Thyroid function studies and the peripheral metabolism of thyroid hormone were examined in rats fed a low protein diet (9% casein) for 4–8 wk. Compared to animals fed a normal protein diet ad libitum, both the low protein rats and a pair-fed control group weighed less at the end of the study. However, serum total T3 levels were significantly higher only in the protein deficient rats. The elevated serum T3 was not explainable by enhanced peripheral T4 to T3 conversion, as there was no evidence of any change in hepatic or renal 5′-deiodinase activity when homogenates were examined for conversion of T4 to T3, reverse T3 to 3,3′-diiodothyronine, or 3′,5′-diiodothyronine to 3′-monoiodothyronine. Neither was there an effect on hepatic T3 receptor maximal binding capacity (204 ± 24 versus 168 ± 15 fmol/mg DNA control) or binding affinity (2.07 ± 0.38 versus 2.49 ± 0.24 × 10−10 M control). In two separate experiments the dialyzable fraction of T3 was significantly lower in the low protein group while free T3 concentrations were unchanged or reduced. In contrast, serum total and free T4 were either normal or reduced and dialyzable T4 was unaffected by protein deficiency. We conclude that while serum total T3 is elevated in rats chronically fed a low protein diet, this elevation is not due to enhanced T4 to T3 conversion. Rather, the increased T3 levels can be accounted for by a striking alteration in protein binding to T3. Moreover, the failure to demonstrate similar changes in serum total and dialyzable T4 suggests that in the rat, protein deficiency has different effects on binding to the two major thyroid hormones. Dietary induced changes in serum thyroid hormone binding must be kept in mind in nutrition studies in the rat.

Role of thyrotropin in metabolism of thyroid hormones in nonthyroidal tissues

Udaya M. Kabadi
Metabolism, Jun 2006; 55(6): 748-750

T4 conversion into T3 in peripheral tissues is the major source of circulating T3. However, the exact mechanism of this process is ill defined. Several in vitro studies have demonstrated that thyrotropin facilitates deiodination of T4 into T3 in liver and kidneys. However, there is a paucity of in vitro studies confirming this activity of thyrotropin. Therefore, this study was conducted to examine the influence of thyrotropin on thyroid hormone metabolism in nonthyroidal tissues. We assessed T4, T3, reverse T3 (rT3), and T3 resin uptake (T3RU) responses up to 12 hours at intervals of 4 hours in 6 thyroidectomized female mongrel dogs rendered euthyroid with LT4 replacement therapy before and after subcutaneous (SC) administration of bovine thyrotropin (5 U) on one day and normal saline (0.5 mL) on another in a randomized sequence between 08:00 and 09:00 am. Euthyroid state after LT4 replacement was confirmed before thyrotropin administration. Serum T4, T3, rT3, and T3RU all remained unaltered after SC administration of normal saline. No significant alteration was noted in serum T3RU values on SC administration of thyrotropin. However, serum T3 rose progressively reaching a peak at 12 hours with simultaneous declines being noted in both serum T4 and rT3 concentrations (P < .05 vs prethyrotropin values for all determinations). The changes after SC administration were significantly different (P < .001) in comparison to those noted on SC administration of normal saline. Thyrotropin may promote both the conversion of T4 to T3 and metabolism of rT3 into T2 in nonthyroidal tissues via enhancement of the same monodeionase.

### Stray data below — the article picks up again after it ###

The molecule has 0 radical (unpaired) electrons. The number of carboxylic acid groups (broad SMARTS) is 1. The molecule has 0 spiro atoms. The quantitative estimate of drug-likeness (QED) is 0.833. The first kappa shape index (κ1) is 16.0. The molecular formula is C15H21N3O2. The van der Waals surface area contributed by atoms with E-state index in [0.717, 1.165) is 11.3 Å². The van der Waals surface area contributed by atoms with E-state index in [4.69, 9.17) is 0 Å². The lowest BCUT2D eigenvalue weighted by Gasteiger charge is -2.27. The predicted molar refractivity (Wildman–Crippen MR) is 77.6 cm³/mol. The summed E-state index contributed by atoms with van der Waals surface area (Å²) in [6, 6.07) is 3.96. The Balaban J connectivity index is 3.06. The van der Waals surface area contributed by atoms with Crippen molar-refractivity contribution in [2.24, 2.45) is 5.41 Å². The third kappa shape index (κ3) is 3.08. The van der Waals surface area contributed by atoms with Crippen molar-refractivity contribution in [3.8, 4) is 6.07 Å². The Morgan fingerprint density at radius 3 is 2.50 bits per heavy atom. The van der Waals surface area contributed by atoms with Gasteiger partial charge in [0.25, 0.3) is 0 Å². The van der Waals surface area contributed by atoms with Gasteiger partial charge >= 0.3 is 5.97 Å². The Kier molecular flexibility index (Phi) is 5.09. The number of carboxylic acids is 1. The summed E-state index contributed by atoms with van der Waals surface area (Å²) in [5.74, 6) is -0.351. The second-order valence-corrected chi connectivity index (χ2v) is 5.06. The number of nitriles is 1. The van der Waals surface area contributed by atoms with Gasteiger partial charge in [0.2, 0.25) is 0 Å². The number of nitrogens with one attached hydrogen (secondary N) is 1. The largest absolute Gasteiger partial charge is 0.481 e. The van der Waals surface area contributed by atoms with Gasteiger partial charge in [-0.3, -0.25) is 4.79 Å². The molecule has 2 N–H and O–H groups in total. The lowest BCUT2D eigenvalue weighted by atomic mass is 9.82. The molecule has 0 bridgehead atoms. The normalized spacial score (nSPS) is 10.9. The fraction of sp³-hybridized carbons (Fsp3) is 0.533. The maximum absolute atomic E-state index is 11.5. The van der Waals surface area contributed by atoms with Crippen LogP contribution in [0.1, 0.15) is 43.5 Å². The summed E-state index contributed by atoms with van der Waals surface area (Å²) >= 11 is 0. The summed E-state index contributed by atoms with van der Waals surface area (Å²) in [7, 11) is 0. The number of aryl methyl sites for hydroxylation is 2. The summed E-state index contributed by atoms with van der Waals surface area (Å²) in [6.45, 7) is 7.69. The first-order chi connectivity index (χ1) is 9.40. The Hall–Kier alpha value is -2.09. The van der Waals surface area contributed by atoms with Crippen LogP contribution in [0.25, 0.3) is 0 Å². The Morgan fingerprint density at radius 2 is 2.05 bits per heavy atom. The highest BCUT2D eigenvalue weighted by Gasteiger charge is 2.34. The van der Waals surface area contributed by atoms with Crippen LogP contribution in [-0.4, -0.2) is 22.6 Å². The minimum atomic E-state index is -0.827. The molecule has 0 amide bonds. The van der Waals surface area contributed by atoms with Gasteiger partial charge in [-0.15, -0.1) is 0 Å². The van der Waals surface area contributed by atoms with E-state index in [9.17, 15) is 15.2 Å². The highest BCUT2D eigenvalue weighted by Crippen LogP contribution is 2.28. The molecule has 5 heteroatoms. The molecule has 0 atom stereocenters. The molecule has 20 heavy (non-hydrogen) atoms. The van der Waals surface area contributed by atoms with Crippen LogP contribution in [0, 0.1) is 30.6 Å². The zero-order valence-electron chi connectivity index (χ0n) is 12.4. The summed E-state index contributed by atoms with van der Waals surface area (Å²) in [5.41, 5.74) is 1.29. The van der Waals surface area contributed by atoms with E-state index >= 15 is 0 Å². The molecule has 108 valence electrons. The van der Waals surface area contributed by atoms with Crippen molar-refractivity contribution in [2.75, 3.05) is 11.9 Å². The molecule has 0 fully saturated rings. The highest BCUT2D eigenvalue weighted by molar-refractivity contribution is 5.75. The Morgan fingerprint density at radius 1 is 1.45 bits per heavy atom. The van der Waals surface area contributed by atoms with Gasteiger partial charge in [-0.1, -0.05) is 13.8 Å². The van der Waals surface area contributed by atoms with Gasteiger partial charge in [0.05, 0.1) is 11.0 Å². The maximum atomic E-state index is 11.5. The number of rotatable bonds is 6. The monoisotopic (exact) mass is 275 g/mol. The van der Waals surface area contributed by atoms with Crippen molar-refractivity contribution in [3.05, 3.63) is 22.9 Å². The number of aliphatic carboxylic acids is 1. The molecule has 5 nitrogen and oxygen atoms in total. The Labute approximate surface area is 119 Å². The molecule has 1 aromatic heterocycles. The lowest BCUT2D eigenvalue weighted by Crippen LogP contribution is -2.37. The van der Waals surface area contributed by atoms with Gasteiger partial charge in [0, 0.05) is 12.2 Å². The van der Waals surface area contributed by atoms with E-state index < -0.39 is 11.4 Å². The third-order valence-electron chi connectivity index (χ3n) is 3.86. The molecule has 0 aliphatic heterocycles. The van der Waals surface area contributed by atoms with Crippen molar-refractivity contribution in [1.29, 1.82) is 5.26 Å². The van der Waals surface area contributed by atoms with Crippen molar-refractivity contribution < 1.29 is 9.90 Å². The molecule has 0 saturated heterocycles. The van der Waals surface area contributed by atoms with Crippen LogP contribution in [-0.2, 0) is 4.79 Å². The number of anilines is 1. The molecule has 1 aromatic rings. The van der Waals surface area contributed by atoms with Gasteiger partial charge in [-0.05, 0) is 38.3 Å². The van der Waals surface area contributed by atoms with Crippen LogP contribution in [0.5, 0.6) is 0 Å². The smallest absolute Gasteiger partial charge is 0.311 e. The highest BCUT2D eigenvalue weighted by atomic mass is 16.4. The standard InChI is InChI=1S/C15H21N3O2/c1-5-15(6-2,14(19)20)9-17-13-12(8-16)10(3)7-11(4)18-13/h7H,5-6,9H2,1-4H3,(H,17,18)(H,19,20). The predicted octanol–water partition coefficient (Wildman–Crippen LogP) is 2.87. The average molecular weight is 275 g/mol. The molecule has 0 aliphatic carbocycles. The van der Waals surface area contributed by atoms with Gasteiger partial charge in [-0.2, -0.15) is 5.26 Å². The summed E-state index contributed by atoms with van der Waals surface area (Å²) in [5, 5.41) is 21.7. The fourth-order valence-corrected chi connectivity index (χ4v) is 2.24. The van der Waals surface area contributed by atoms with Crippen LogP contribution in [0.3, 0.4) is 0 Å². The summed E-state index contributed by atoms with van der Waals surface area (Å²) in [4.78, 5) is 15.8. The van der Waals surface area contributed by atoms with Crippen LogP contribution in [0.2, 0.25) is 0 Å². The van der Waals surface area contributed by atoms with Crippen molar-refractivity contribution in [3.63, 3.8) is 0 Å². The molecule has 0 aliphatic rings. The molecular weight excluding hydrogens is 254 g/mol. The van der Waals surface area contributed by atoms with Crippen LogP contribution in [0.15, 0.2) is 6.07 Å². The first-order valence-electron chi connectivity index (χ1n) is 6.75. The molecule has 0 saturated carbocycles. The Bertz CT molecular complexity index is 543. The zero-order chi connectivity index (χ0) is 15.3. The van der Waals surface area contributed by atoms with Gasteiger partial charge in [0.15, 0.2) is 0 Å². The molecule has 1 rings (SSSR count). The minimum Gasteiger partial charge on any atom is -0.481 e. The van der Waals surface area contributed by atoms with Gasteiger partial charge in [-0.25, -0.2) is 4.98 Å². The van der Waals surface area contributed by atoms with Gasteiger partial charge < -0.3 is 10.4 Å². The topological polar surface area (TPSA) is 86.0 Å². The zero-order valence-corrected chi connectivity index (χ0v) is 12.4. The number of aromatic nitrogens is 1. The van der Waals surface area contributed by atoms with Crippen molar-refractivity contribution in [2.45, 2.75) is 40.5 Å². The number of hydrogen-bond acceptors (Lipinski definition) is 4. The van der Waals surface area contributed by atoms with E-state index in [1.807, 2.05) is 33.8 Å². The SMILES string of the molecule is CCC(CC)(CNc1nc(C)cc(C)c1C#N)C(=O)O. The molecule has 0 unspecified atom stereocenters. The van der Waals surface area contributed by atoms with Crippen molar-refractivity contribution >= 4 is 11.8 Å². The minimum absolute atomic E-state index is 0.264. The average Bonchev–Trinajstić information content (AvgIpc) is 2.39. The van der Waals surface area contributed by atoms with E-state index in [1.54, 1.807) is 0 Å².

Effects of growth hormone administration on fuel oxidation and thyroid function in normal man

Jens Møller, Jens O.L. Jørgensen, Niels Møller, Jens S. Christiansen, Jørgen Weeke
Metabolism, Jul 1992;  41(7): 728-731

In a randomized, double-blind, placebo-controlled, cross-over study, we examined the effects of 14 days of growth hormone (GH) administration (12 IU/d subcutaneously) on energy expenditure (EE), respiratory exchange ratio (RER), and thyroid function in 14 normal adults of normal weight (eight men and six women). EE (kcal/24 h) was significantly elevated after GH administration (2,073 ± 392, [GH], 1,900 ± 310, [placebo], P = .01). RER was significantly lowered during GH administration (0.73 ± 0.04 v 0.78 ± 0.06, P = .02), reflecting increased oxidation of lipids. Total triiodothyronine (TT3) (nmol/L) and free T3 (FT3) (pmol/L) increased significantly during GH (TT3: 1.73 ± 0.06 [GH], 1.48 ± 0.08 [placebo], P = .01; FT3: 6.19 ± 0.56 [GH], 5.49 ± 0.56 [placebo], P = .01). Concomitantly, an insignificant decrease in reverse T3 (rT3) (nmol/L) was observed (0.07 ± 0.01 [GH], 0.15 ± 0.01 [placebo], P = .08). GH caused a highly significant increase in T3/thyroxine (T4 (×100) ratio (1.84 ± 0.12 [GH], 1.37 ± 0.06 [placebo]). Serum thyrotropin (TSH) was not significantly changed by GH. No changes in total thyroxine (TT4) (nmol/L) (98 ± 6 [GH], 111 ± 8 [placebo], P = .40) and free thyroxine (FT4) (pmol/L) (17.4 ± 1.3 [GH], 18.6 ± 1.1 [placebo], P = .37) after 14 days of GH administration were observed. In conclusion, 2 weeks of GH administration increases EE and lipidoxidation. This finding may partly be mediated by an increase in peripheral T4 to T3 conversion.